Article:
Claim: In a tweet Thursday, Gov. Greg Abbott refuted (rightful) claims from Houston Federation of Teachers President Jackie Anderson that state leaders’ plans to push vouchers — under “school choice” verbiage — would further defund public schools, already “starving” for money.
In his tweet, Abbott said per-student funding for Texas schools is at an all-time high, bragging that he has “devoted more funding for public ed & teacher pay raises than any governor in TX history.”
Facts: Two things can be true at the same time, primarily because of a little thing the governor speaks about frequently: inflation.
Texas can both be spending more per student than ever before, and that amount can also be inadequate given that increases in the cost of education have outpaced the growth in public education funding. As Every Texan has pointed out, the basic allotment has been stuck at $6,160 since 2019. If state law had linked it to inflation, schools would have received almost $4 billion in additional state aid by now.
Insted, we find ourselves 39th in the nation for per-student funding. In our research, we’ve found Texas teachers, meanwhile, have endured actual salary losses over the past decade because of inflation. (That’s not to mention the support staff and paraprofessionals making wages near federal poverty levels.)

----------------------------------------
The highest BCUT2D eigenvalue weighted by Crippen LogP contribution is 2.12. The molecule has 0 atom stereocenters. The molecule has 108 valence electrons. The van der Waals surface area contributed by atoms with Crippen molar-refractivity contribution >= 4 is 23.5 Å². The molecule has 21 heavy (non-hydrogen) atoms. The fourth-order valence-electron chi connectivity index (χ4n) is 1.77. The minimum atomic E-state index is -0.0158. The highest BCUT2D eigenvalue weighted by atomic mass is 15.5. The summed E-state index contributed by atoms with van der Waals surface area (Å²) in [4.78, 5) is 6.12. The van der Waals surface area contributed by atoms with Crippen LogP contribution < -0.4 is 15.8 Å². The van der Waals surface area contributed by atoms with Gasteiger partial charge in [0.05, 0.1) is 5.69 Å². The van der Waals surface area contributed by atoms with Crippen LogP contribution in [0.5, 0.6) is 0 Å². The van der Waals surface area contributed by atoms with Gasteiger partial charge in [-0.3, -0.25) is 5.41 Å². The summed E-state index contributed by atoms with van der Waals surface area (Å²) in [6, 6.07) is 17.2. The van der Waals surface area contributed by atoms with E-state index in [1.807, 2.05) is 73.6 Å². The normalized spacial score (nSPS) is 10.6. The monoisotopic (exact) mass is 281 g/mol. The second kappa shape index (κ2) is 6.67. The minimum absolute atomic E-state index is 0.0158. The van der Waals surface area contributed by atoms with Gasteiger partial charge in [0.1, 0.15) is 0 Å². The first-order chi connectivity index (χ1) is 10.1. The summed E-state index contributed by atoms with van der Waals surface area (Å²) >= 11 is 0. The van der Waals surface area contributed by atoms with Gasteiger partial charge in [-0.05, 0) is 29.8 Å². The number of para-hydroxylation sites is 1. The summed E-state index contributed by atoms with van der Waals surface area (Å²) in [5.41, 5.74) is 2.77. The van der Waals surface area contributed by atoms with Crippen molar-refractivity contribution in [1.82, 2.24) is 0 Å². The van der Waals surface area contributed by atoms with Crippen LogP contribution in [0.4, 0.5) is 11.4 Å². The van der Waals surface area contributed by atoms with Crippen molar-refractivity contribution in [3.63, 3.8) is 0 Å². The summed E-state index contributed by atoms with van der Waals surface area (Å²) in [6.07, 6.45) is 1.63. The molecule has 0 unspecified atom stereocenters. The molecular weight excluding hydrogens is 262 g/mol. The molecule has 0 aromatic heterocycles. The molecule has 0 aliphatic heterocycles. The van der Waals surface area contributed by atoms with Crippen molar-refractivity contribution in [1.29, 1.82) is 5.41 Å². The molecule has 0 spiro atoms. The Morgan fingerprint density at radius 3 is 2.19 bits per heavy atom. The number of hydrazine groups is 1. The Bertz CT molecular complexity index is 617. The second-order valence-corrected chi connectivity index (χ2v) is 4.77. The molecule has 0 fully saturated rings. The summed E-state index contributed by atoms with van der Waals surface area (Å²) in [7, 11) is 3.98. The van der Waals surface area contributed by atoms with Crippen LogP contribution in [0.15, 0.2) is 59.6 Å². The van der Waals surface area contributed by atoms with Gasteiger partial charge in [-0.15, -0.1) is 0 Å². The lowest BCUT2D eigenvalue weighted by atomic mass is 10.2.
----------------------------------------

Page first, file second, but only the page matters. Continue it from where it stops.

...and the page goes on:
Meanwhile, the “school choice” platform that Lt. Gov. Dan Patrick has said he and Abbott are “all in on” would further destabilize the situation. According to Raise Your Hand Texas, for each student who leaves a Texas public school, a campus would lose about $10,000 in state and local funding.
No matter how you slice it, that’s money coming out of the public education budget — money that could be spent on raising wages or providing more support services for students.
Nor is this simply a problem with proposed private school vouchers. In reviewing Texas Education Agency data, Texas AFT has been able to quantify the impact of charter schools — as President Anderson noted — on Houston ISD schools.
For the 2020-2021 school year, 43,624 students transferred out of Houston ISD and into a growing network of privately run charter schools. Those transfers, in just one year, cost Houston ISD an estimated $371 million.
The governor can name himself as a public education champion all he wants, but the numbers tell a different story.